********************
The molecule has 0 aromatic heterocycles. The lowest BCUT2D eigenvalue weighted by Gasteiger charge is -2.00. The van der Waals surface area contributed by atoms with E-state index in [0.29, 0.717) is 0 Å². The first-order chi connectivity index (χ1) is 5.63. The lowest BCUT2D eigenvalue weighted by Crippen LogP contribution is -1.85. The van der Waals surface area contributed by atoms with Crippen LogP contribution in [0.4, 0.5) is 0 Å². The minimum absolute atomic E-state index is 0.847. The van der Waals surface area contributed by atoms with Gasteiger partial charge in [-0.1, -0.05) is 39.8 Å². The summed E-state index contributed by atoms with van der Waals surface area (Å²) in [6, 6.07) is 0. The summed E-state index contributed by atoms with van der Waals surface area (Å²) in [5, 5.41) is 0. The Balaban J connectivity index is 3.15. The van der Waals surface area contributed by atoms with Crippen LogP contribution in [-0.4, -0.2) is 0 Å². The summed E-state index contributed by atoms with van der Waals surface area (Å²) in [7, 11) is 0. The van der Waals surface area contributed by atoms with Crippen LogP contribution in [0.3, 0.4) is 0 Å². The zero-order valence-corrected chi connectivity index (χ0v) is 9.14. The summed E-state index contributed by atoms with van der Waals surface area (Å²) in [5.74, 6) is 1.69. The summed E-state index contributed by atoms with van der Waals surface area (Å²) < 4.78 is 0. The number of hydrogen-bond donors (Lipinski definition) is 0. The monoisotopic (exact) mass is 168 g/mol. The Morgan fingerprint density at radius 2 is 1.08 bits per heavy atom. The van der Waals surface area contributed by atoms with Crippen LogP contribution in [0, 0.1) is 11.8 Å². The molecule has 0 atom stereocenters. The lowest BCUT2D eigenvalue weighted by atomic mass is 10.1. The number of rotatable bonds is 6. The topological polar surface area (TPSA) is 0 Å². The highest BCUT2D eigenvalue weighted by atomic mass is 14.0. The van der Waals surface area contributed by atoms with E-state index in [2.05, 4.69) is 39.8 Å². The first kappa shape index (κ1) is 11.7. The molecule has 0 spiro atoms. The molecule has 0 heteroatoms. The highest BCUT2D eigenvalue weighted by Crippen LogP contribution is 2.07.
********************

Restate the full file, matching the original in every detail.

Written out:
The molecule has 0 aromatic heterocycles. The lowest BCUT2D eigenvalue weighted by Gasteiger charge is -2.00. The van der Waals surface area contributed by atoms with E-state index in [0.29, 0.717) is 0 Å². The first-order chi connectivity index (χ1) is 5.63. The lowest BCUT2D eigenvalue weighted by Crippen LogP contribution is -1.85. The van der Waals surface area contributed by atoms with Crippen LogP contribution in [0.4, 0.5) is 0 Å². The minimum absolute atomic E-state index is 0.847. The van der Waals surface area contributed by atoms with Gasteiger partial charge in [-0.1, -0.05) is 39.8 Å². The summed E-state index contributed by atoms with van der Waals surface area (Å²) in [6, 6.07) is 0. The summed E-state index contributed by atoms with van der Waals surface area (Å²) in [5, 5.41) is 0. The Balaban J connectivity index is 3.15. The van der Waals surface area contributed by atoms with Crippen LogP contribution in [-0.4, -0.2) is 0 Å². The summed E-state index contributed by atoms with van der Waals surface area (Å²) in [7, 11) is 0. The van der Waals surface area contributed by atoms with Crippen LogP contribution in [0.3, 0.4) is 0 Å². The zero-order valence-corrected chi connectivity index (χ0v) is 9.14. The summed E-state index contributed by atoms with van der Waals surface area (Å²) in [5.74, 6) is 1.69. The summed E-state index contributed by atoms with van der Waals surface area (Å²) < 4.78 is 0. The number of hydrogen-bond donors (Lipinski definition) is 0. The monoisotopic (exact) mass is 168 g/mol. The Morgan fingerprint density at radius 2 is 1.08 bits per heavy atom. The van der Waals surface area contributed by atoms with Crippen LogP contribution in [0, 0.1) is 11.8 Å². The molecule has 0 atom stereocenters. The lowest BCUT2D eigenvalue weighted by atomic mass is 10.1. The number of rotatable bonds is 6. The topological polar surface area (TPSA) is 0 Å². The highest BCUT2D eigenvalue weighted by atomic mass is 14.0. The van der Waals surface area contributed by atoms with E-state index in [2.05, 4.69) is 39.8 Å². The first kappa shape index (κ1) is 11.7. The molecule has 0 spiro atoms. The molecule has 0 heteroatoms. The highest BCUT2D eigenvalue weighted by Crippen LogP contribution is 2.07.